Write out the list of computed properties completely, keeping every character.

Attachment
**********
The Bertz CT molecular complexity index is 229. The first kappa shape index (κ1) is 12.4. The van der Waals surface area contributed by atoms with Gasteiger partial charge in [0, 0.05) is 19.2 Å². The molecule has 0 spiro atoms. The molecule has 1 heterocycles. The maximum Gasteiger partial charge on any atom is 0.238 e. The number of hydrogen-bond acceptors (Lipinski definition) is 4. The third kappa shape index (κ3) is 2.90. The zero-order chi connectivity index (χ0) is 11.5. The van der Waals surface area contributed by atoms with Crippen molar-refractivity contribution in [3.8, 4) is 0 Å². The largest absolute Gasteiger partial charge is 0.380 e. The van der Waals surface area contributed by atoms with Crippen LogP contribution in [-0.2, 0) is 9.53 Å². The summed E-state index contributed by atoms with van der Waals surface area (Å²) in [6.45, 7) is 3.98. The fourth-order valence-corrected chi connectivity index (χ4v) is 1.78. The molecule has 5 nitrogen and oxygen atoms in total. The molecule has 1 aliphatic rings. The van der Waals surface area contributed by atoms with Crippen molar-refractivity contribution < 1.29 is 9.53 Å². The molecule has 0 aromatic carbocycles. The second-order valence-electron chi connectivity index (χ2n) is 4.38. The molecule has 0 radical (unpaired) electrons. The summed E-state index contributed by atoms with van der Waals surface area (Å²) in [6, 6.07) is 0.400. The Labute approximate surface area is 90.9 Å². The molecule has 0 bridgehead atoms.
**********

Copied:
The Bertz CT molecular complexity index is 229. The first kappa shape index (κ1) is 12.4. The van der Waals surface area contributed by atoms with Gasteiger partial charge in [0, 0.05) is 19.2 Å². The molecule has 0 spiro atoms. The molecule has 1 heterocycles. The maximum Gasteiger partial charge on any atom is 0.238 e. The number of hydrogen-bond acceptors (Lipinski definition) is 4. The third kappa shape index (κ3) is 2.90. The zero-order chi connectivity index (χ0) is 11.5. The van der Waals surface area contributed by atoms with Crippen molar-refractivity contribution in [3.8, 4) is 0 Å². The largest absolute Gasteiger partial charge is 0.380 e. The van der Waals surface area contributed by atoms with Crippen LogP contribution in [-0.2, 0) is 9.53 Å². The summed E-state index contributed by atoms with van der Waals surface area (Å²) in [6.45, 7) is 3.98. The fourth-order valence-corrected chi connectivity index (χ4v) is 1.78. The molecule has 5 nitrogen and oxygen atoms in total. The molecule has 1 aliphatic rings. The van der Waals surface area contributed by atoms with Crippen molar-refractivity contribution < 1.29 is 9.53 Å². The molecule has 0 aromatic carbocycles. The second-order valence-electron chi connectivity index (χ2n) is 4.38. The molecule has 0 radical (unpaired) electrons. The summed E-state index contributed by atoms with van der Waals surface area (Å²) in [6, 6.07) is 0.400. The Labute approximate surface area is 90.9 Å². The molecule has 0 bridgehead atoms.